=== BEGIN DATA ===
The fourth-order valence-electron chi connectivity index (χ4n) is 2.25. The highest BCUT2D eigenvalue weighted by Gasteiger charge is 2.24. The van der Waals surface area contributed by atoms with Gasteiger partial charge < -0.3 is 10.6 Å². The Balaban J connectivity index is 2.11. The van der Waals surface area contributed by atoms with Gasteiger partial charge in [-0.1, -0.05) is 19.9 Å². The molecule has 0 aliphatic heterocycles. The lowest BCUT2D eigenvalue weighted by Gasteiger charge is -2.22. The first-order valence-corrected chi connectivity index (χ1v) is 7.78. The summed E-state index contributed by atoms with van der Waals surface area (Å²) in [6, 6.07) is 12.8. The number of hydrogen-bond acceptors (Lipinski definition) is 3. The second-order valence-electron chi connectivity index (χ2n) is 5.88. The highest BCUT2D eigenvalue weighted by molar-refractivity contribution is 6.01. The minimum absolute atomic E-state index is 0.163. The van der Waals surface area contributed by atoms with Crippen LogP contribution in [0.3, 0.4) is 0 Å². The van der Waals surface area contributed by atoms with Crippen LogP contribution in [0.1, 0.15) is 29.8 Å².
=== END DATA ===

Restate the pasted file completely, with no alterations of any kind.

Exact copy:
The fourth-order valence-electron chi connectivity index (χ4n) is 2.25. The highest BCUT2D eigenvalue weighted by Gasteiger charge is 2.24. The van der Waals surface area contributed by atoms with Gasteiger partial charge < -0.3 is 10.6 Å². The Balaban J connectivity index is 2.11. The van der Waals surface area contributed by atoms with Gasteiger partial charge in [-0.1, -0.05) is 19.9 Å². The molecule has 0 aliphatic heterocycles. The lowest BCUT2D eigenvalue weighted by Gasteiger charge is -2.22. The first-order valence-corrected chi connectivity index (χ1v) is 7.78. The summed E-state index contributed by atoms with van der Waals surface area (Å²) in [6, 6.07) is 12.8. The number of hydrogen-bond acceptors (Lipinski definition) is 3. The second-order valence-electron chi connectivity index (χ2n) is 5.88. The highest BCUT2D eigenvalue weighted by molar-refractivity contribution is 6.01. The minimum absolute atomic E-state index is 0.163. The van der Waals surface area contributed by atoms with Crippen LogP contribution in [0.3, 0.4) is 0 Å². The van der Waals surface area contributed by atoms with Crippen LogP contribution in [0.1, 0.15) is 29.8 Å².